By Al Ewing and Greg Land

It’s nice to see diversity in comics. DC and Marvel are littered with white, straight dudes flying around and saving the day. Whenever a minority becomes the focus of a title, The Big Two should be commended. Unfortunately everybody says that they want their comics to be diverse, but they don’t always put their money where their mouth is. This is another Avengers book, so this title has a leg up on the rest, but now the ultimate question, is it any good? Nothing else matters if the content is crap.

Being an Infinity tie-in, Luke Cage, Spider-Man, Power Man, White Tiger and Spectrum (Monica Rambeau) find themselves as the (seemingly) lone defenders of New York City, against Thanos’ Black Order. Luke Cage is already at a crossroads, he has put together a new Heroes For Hire group, but he definitely is having some doubts about his life decisions. Is he doing enough? He quit being an Avenger to be with his family, and while that’s a very noble choice, he owes it to the world to protect it. It’s ironic that Spidey is in the mix because Luke Cage ponders whether he is using his “great power” responsibly enough. This title goes out of its way to make Luke Cage as deep and interesting as possible, with wonderful results.

This team is incredibly intriguing. For some reason Spidey just fits on a team full of mostly minorities. Marvel probably forced him on the team to increase sales, but Spider-Man has always been kicked around by life, so he can relate (to a certain extent) to the other member’s problems in society. As the team expands and becomes more official, the dynamics will be interesting to see play out.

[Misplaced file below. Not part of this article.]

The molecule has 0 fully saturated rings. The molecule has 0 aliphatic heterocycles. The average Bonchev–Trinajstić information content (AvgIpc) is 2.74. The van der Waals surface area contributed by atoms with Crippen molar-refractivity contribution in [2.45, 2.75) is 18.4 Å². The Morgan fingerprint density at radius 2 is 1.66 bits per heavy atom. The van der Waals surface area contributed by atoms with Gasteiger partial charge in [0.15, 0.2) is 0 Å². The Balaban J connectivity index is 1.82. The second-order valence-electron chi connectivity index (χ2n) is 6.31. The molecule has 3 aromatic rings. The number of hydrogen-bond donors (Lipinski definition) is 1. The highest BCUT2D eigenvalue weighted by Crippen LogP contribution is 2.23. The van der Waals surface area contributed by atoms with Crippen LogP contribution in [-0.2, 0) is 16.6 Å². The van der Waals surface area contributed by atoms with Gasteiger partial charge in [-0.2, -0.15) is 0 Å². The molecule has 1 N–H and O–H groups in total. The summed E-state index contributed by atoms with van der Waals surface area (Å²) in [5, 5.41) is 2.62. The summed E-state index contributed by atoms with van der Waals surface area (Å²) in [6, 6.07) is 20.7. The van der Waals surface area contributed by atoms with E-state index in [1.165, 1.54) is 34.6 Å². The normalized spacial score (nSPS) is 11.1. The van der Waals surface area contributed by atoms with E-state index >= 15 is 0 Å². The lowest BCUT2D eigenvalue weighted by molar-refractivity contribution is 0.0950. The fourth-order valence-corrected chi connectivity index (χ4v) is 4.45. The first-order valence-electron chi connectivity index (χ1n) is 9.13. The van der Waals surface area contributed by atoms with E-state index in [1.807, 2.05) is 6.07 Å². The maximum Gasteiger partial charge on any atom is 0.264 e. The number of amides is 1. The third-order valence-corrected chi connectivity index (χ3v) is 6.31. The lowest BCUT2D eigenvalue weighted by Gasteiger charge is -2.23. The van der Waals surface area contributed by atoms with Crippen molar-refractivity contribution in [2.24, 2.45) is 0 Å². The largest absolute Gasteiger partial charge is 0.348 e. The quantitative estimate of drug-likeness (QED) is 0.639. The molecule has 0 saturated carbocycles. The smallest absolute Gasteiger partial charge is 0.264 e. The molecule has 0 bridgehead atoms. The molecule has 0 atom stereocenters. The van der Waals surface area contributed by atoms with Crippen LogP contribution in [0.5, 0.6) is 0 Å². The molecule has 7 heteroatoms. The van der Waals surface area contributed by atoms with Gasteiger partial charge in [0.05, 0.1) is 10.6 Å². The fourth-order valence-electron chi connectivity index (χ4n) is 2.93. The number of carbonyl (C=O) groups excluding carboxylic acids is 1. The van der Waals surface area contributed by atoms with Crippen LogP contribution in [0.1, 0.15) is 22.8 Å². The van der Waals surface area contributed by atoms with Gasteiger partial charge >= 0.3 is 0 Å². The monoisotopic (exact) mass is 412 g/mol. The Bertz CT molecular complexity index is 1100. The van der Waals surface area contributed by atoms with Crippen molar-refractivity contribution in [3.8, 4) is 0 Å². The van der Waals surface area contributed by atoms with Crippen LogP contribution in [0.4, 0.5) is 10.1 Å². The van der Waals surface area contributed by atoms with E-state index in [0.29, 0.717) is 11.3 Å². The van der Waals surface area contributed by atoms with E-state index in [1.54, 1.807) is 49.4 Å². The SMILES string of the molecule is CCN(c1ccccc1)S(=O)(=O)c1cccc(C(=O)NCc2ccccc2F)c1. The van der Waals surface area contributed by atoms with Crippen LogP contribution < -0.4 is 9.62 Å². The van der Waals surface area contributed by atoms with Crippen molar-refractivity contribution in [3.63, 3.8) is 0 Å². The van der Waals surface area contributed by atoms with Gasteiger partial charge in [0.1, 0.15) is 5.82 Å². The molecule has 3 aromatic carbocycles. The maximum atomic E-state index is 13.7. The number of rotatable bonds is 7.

Ewing’s characterization is great and the plot works, but his dialogue needs a little work. It doesn’t always flow well and sometimes characters just sound goofy. Not to mention a few humorous lines fall a little flat. Give it some time, though. These problems are sure to be corrected as Ewing gets a proper hold of this series.

Greg Land can be hit or miss, but his art is mostly hit here. A few facial expressions look stiff and off-putting, though. Frank D’Armanta’s colors help as they make the issue really pop. This is a bright and colorful book, which helps the story and the action. While the situation is dire, this is not a book full of gloom and doom. All in all, this is a decent looking issue.

Mighty Avengers sets up an interesting premise. Future issues are looking very enticing, as the story is enough to keep you interested and ready for more. Luke Cage is a great character and should be leading a team book if he’s not going to get a solo series. With Spider-Man on board and “Avengers” in the title, this book should be a high seller too.


About The Author Former Contributor

Former Contributor

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